|KIMBALL B A|
|HUNSAKER D J|
|LAMORTE R L|
|GARCIA R L|
|WALL G W|
|PINTER JR P J|
Submitted to: Journal of Biogeography
Publication Type: Peer Reviewed Journal
Publication Acceptance Date: 1/7/1995
Publication Date: N/A
Interpretive Summary: In order to predict the consequences of present and future global environmental changes on the security of world food production and on future irrigation requirements, efforts are underway to develop the capability to predict the growth, yield, and water use of major food crops. These global changes especially include the increasing concentration of atmospheric carbon dioxide (CO2) which is expected to double sometime during the next century. Climate modelers have predicted that the elevated CO2 will cause the earth to warm and that precipitation patterns will change. Elevated CO2 is also known to alter the growth of plants and may affect their water requirements. Accordingly, a computer model called DEMETER was developed, which is capable of predicting the growth of a wheat crop and its consumption of water. This paper describes a specific validation test of the model comparing its predictions with actual data from a free-air CO2-enrichment experiment on wheat at CO2 concentrations of 550 ppm and present- day ambient of about 370 ppm. The results showed that the model could track the temperature of the crop hour-by-hour reasonably well, and consistent with the data, future wheat water requirements may decease slightly, perhaps 4%, if climate warming is minimal. This work should help future growers develop optimum management strategies and, of course, should ultimately benefit all future food consumers.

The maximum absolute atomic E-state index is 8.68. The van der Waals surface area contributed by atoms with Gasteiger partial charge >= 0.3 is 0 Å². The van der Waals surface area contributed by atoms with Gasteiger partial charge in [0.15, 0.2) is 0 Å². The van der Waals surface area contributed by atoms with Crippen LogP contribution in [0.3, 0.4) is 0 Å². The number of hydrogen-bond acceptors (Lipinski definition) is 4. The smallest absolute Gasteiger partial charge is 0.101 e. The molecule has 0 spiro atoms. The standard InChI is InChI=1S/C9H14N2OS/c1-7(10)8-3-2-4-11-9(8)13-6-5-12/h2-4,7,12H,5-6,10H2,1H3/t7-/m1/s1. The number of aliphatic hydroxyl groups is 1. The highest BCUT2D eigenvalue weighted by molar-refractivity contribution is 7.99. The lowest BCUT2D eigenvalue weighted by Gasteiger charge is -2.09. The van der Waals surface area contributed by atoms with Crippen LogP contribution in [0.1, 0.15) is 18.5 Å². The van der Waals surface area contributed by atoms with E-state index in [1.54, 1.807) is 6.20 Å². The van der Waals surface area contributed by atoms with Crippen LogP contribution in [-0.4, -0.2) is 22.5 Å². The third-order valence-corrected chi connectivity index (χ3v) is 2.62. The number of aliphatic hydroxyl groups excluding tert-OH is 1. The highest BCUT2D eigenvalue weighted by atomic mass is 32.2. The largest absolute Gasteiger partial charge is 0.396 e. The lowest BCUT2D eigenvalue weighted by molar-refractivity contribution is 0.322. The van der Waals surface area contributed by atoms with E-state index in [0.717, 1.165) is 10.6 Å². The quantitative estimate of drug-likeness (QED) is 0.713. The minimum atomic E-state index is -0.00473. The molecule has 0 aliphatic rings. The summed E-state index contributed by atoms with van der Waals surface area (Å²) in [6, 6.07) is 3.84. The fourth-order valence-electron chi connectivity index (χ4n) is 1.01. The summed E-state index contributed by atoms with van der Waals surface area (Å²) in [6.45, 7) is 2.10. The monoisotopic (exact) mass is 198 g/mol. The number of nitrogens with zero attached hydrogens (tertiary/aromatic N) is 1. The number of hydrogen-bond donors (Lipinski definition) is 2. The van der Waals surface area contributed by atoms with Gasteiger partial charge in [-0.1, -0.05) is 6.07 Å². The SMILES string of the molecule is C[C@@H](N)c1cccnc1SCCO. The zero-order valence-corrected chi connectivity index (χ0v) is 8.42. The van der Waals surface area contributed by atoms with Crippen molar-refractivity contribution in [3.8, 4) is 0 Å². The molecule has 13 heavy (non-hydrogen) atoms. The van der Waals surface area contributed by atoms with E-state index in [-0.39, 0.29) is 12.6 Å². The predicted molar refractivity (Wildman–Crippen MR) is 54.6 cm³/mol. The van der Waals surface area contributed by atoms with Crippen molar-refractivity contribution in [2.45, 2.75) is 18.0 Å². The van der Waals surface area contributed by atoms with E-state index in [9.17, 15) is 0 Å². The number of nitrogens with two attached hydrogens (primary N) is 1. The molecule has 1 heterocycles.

Technical Abstract: Increased ambient carbon dioxide has been associated with high CO2-induced stomatal closure and affects growth and evapotranspiration of crop canopies. This results in changes of the energy balance components of the soil-plant-atmosphere-system. The agroecosystem wheat model DEMETER was linked to a Soil-Vegetation- Atmosphere-Transfer module which includes the energy balance of the crop canopy and the energy balance of the soil surface. Thus, it is possible to calculate evapotranspiration, canopy temperature and the changed ratio of sensible and latent heat fluxes in response to elevated atmospheric CO2 concentrations. The Free-Air Carbon Dioxide Enrichment (FACE) technique provides a largely undisturbed regime for atmospheric exchange. During the FACE wheat experiment at Maricopa in 1992/93, the effects of elevated atmospheric CO2 concentrations on energy balance and evapotranspiration of the wheat canopy at about 350 ... 370 micro mol/mol (CONTROL) and 550 micro mol/mol (FACE) were investigated. The recorded data were used for model validation. Diurnal trends of all energy balance components and the canopy temperature were simulated for FACE and CONTROL conditions using hourly weather data. Results were compared with the observed data on 16 March 1993. Simulated cumulative seasonal evapotranspiration was found in good accordance to the observed one. The simulations agree with the observation that there is no significant effect of CO2 enrichment on evapotranspiration but there is an increase in water use efficiency of the crop.